Czechs boost controls on Austrian border over migrants
The Czech Republic said on Sunday it will boost controls on the border with Austria over the refugee crisis, following a similar move by its western neighbour Germany.
Prague: The Czech Republic said on Sunday it will boost controls on the border with Austria over the refugee crisis, following a similar move by its western neighbour Germany.
"The Czech Republic is boosting measures on its border with Austria. Further steps will be determined according to the number of refugees heading to the Czech Republic," Interior Minister Milan Chovanec told public Czech Television.
Germany's decision to reinstate controls on its border with Austria meant the Czech Republic is "now the only bypass" for refugees, he added.
"We are doing our best to send a clear signal that we will observe the European law on our borders... And boost the performance of our people on the border so that we would be able to return migrants to the neighbouring country," said Chovanec.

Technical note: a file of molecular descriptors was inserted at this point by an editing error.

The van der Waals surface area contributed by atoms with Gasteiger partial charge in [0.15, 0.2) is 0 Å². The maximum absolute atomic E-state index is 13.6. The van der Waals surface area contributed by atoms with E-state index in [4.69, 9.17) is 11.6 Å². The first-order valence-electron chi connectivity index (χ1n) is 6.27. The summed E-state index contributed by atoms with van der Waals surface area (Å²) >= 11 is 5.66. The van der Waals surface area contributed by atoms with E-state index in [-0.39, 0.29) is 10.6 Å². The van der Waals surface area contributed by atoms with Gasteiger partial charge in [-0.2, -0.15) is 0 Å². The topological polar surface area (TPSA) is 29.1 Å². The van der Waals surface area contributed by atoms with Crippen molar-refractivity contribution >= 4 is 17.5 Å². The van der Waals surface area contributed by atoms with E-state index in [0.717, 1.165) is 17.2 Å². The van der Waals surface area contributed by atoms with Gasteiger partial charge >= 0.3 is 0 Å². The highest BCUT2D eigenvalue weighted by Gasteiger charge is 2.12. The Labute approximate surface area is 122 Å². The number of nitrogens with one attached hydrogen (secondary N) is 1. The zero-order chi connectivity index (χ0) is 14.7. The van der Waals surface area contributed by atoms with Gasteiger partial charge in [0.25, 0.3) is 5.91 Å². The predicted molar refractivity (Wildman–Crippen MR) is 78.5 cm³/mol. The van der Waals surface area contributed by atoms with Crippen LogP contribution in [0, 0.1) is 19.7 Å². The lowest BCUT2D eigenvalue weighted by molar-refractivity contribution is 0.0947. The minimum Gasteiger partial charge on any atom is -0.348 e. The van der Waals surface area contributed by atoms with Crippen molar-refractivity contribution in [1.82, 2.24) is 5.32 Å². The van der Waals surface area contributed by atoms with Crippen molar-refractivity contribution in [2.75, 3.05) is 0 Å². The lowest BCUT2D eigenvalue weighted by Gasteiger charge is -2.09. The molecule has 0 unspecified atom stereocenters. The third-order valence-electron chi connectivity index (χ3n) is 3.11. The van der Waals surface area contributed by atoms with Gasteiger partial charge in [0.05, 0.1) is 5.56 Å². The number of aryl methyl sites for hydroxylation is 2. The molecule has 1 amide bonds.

Czech Prime Minister Bohuslav Sobotka said in a statement that Germany's decision "could be expected... As a reaction to tensions inside the Schengen area caused by the migrant crisis."
"The EU was not able to thoroughly observe its own rules when handling the migrant crisis and efficiently protect the outer border of the Schengen area," said Sobotka.
"So now it is necessary to take operational steps to boost the security of individual countries and contain the inflow of refugees."
He said the EU should better regulate the inflow of migrants on its outer borders and "ensure dignified conditions for asylum seekers and distinguish war refugees from economic migrants".
The Czech Republic has been a transit country for migrants traveling to wealthier EU states like neighbouring Germany and registers only dozens of asylum requests within the current refugee wave.
Like other ex-Communist EU members in central Europe including Hungary, Poland and Slovakia, the Czech Republic has vehemently opposed refugee redistribution under a compulsory quota system drawn up by the European Commission and pushed by EU powerhouse Germany.
Sobotka said earlier today the quota system "won't work" as migrants will want to continue to Germany or Sweden instead of staying in the poorer central European countries.